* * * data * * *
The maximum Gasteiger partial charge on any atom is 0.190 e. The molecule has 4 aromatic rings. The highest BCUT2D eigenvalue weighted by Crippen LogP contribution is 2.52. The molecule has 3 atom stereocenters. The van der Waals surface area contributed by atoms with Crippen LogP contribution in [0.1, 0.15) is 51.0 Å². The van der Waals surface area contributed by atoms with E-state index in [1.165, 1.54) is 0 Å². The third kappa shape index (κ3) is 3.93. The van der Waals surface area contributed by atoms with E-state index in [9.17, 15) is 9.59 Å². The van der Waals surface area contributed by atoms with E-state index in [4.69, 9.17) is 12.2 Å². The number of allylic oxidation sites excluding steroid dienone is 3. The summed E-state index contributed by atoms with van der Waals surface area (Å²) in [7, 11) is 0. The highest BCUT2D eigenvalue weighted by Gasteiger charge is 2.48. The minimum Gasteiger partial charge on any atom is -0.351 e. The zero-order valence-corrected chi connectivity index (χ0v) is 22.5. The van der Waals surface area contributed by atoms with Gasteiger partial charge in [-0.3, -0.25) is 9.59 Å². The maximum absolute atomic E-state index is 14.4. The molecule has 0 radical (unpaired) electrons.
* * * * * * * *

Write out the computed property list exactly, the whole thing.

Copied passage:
The maximum Gasteiger partial charge on any atom is 0.190 e. The molecule has 4 aromatic rings. The highest BCUT2D eigenvalue weighted by Crippen LogP contribution is 2.52. The molecule has 3 atom stereocenters. The van der Waals surface area contributed by atoms with Crippen LogP contribution in [0.1, 0.15) is 51.0 Å². The van der Waals surface area contributed by atoms with E-state index in [1.165, 1.54) is 0 Å². The third kappa shape index (κ3) is 3.93. The van der Waals surface area contributed by atoms with E-state index in [9.17, 15) is 9.59 Å². The van der Waals surface area contributed by atoms with E-state index in [4.69, 9.17) is 12.2 Å². The number of allylic oxidation sites excluding steroid dienone is 3. The summed E-state index contributed by atoms with van der Waals surface area (Å²) in [7, 11) is 0. The highest BCUT2D eigenvalue weighted by Gasteiger charge is 2.48. The minimum Gasteiger partial charge on any atom is -0.351 e. The zero-order valence-corrected chi connectivity index (χ0v) is 22.5. The van der Waals surface area contributed by atoms with Gasteiger partial charge in [-0.3, -0.25) is 9.59 Å². The maximum absolute atomic E-state index is 14.4. The molecule has 0 radical (unpaired) electrons.